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Thriving when life is hard

Article

To help recruit and retain veterinary professionals, changes have to be made to create a healthy work life balance for all

Vasyl/stock.adobe.com

Vasyl/stock.adobe.com

Content submitted by Heart + Paw, a dvm360® Strategic Alliance Partner.

In 2020, we were introduced to the Great Resignation and experienced employees, in record numbers, voluntarily leaving the workplace during the COVID-19 pandemic. Most veterinary hospitals are still trying to recover as veterinarians, veterinary technicians, and hospital support staff remain in high demand. Some of the top reasons a veterinary hospital employee leave veterinary medicine completely were because of low wages, burnout, or a toxic workplace. Most of us have experienced these challenges at work and to truly thrive, changes must be made on all fronts to achieve a healthy work-life balance.

Learn to disconnect

We all have had our share of bad days where we needed to discuss our workday on our friends and family. The long hours, challenging cases, client communication, and lack of staffing can become overwhelming. Paid time off (PTO) is an option that allows for disconnecting from the workplace. To support someone on PTO, the remaining team members should be able to assist with the hospital duties until the away individual returns to work. This means, employers will have to strengthen the team and support the notion of teamwork.

Have a mentor

Having a mentor that you speak with regularly is both helpful and beneficial to your career and theirs. Your mentor should be someone who works in the veterinary industry and someone with whom you have a working relationship. Time should be scheduled to meet with your mentor regularly. Planning your topics to discuss will help with addressing different struggles or hardships and will allow for successes to be celebrated. According to Jennifer Herrity, a career services professional, some reasons to have a mentor are for motivation, building confidence, and to allow for growth opportunities.2

Communication and team building

Open communication should be highly encouraged. In a 2022 study conducted by Merck Animal Health on veterinary mental health and wellbeing, it was found that 9.7% of veterinarians and 18.1% of the veterinary staff are dealing with serious psychological distress.3 In that same study, it was found that a high burnout rate is directly related to how chaotic a practice is. With this knowledge, management, supervisors, and employers need to be approachable and accessible.

One way to encourage communication is to schedule and implement individualized meetings with team members. Meetings with the entire staff should happen regularly with a strong emphasis on team building and empowerment. Measures should be taken to avoid a toxic workplace and culture.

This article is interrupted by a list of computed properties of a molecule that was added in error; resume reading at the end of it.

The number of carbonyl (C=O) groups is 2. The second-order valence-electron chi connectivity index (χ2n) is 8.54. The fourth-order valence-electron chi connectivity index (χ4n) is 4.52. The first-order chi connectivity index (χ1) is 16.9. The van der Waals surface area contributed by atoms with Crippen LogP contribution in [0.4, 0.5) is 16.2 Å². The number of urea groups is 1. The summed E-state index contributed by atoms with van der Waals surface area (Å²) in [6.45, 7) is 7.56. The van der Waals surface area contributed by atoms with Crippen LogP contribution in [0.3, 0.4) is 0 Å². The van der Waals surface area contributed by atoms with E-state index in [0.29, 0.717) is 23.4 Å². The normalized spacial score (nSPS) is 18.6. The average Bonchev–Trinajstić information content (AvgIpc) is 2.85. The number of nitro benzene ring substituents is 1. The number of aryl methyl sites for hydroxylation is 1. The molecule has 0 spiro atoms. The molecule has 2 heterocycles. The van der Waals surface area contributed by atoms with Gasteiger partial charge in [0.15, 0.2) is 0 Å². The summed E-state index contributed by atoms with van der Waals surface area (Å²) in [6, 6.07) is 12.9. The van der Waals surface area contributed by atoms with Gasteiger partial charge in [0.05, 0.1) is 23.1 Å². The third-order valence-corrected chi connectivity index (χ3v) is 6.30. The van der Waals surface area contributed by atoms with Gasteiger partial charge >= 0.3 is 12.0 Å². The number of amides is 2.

Find something that makes you thrive

To support a healthy work-life balance, spend more time doing activities that you enjoy. For example, high intensity interval training (HIIT) workouts can help reduce stress. Invite a friend or colleague to work out with you or take a walk during your break. Consider subscribing to a wellness app with fitness and meditation resources. Learning and cooking a new, healthy recipe can also help to improve mental health and well-being. Hobbies, whether new or old, can be fulfilling and rewarding.

Jasmine Hill is a certified veterinary technician at Heart + Paw. Jasmine graduated from Manor College in 2013 obtaining her Associate’s degree in veterinary technology. Jasmine’s interests include feline infectious diseases and geriatric medicine. She lives in Philadelphia, PA, with her boyfriend, Isaac, and daughter, Jolene.

References

  1. Pursell S. 2023 Vet med hiring and retention trends. Aaha.org. Published December 8, 2022. Accessed March 28, 2023. https://www.aaha.org/publications/newstat/articles/2022-12/2023-vet-med-hiring-and-retention-trends/
  2. 10 Important Qualities to Look for in a Mentor, Jennifer Herrity, September 2022 https://www.indeed.com/career-advice/career-development/important-qualities-to-look-for-in-a-mentor
  3. Merck Animal Health’s third veterinarian wellbeing study reveals increased health challenges and psychological distress among veterinarians. Merck Animal Health. Published January 18, 2022. Accessed March 28, 2023. https://www.merck-animal-health.com/blog/2022/01/18/merck-animal-healths-third-veterinarian-wellbeing-study-reveals-increased-health-challenges-and-psychological-distress-among-veterinarians/
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